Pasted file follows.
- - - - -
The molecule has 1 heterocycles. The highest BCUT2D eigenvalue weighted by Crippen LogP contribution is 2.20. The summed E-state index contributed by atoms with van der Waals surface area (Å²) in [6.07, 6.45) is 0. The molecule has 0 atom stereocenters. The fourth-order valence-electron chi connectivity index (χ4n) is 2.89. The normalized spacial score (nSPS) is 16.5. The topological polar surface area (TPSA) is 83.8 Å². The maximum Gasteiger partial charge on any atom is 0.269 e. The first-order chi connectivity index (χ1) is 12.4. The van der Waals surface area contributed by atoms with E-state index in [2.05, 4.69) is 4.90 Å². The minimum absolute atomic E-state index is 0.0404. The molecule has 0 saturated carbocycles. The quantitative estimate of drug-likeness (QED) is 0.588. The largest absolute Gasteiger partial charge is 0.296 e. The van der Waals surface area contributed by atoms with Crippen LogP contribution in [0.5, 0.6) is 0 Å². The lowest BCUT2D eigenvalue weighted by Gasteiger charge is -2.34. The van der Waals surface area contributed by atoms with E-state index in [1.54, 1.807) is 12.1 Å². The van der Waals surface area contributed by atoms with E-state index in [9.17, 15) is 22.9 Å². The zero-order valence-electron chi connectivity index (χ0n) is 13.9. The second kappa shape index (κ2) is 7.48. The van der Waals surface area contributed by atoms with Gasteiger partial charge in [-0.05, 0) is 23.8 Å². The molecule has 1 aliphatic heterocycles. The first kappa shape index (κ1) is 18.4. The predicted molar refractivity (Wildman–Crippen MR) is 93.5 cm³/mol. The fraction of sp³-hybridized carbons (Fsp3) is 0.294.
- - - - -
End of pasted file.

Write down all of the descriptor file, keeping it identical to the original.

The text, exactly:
The molecule has 1 heterocycles. The highest BCUT2D eigenvalue weighted by Crippen LogP contribution is 2.20. The summed E-state index contributed by atoms with van der Waals surface area (Å²) in [6.07, 6.45) is 0. The molecule has 0 atom stereocenters. The fourth-order valence-electron chi connectivity index (χ4n) is 2.89. The normalized spacial score (nSPS) is 16.5. The topological polar surface area (TPSA) is 83.8 Å². The maximum Gasteiger partial charge on any atom is 0.269 e. The first-order chi connectivity index (χ1) is 12.4. The van der Waals surface area contributed by atoms with E-state index in [2.05, 4.69) is 4.90 Å². The minimum absolute atomic E-state index is 0.0404. The molecule has 0 saturated carbocycles. The quantitative estimate of drug-likeness (QED) is 0.588. The largest absolute Gasteiger partial charge is 0.296 e. The van der Waals surface area contributed by atoms with Crippen LogP contribution in [0.5, 0.6) is 0 Å². The lowest BCUT2D eigenvalue weighted by Gasteiger charge is -2.34. The van der Waals surface area contributed by atoms with E-state index in [1.54, 1.807) is 12.1 Å². The van der Waals surface area contributed by atoms with E-state index in [9.17, 15) is 22.9 Å². The zero-order valence-electron chi connectivity index (χ0n) is 13.9. The second kappa shape index (κ2) is 7.48. The van der Waals surface area contributed by atoms with Gasteiger partial charge in [-0.05, 0) is 23.8 Å². The molecule has 1 aliphatic heterocycles. The first kappa shape index (κ1) is 18.4. The predicted molar refractivity (Wildman–Crippen MR) is 93.5 cm³/mol. The fraction of sp³-hybridized carbons (Fsp3) is 0.294.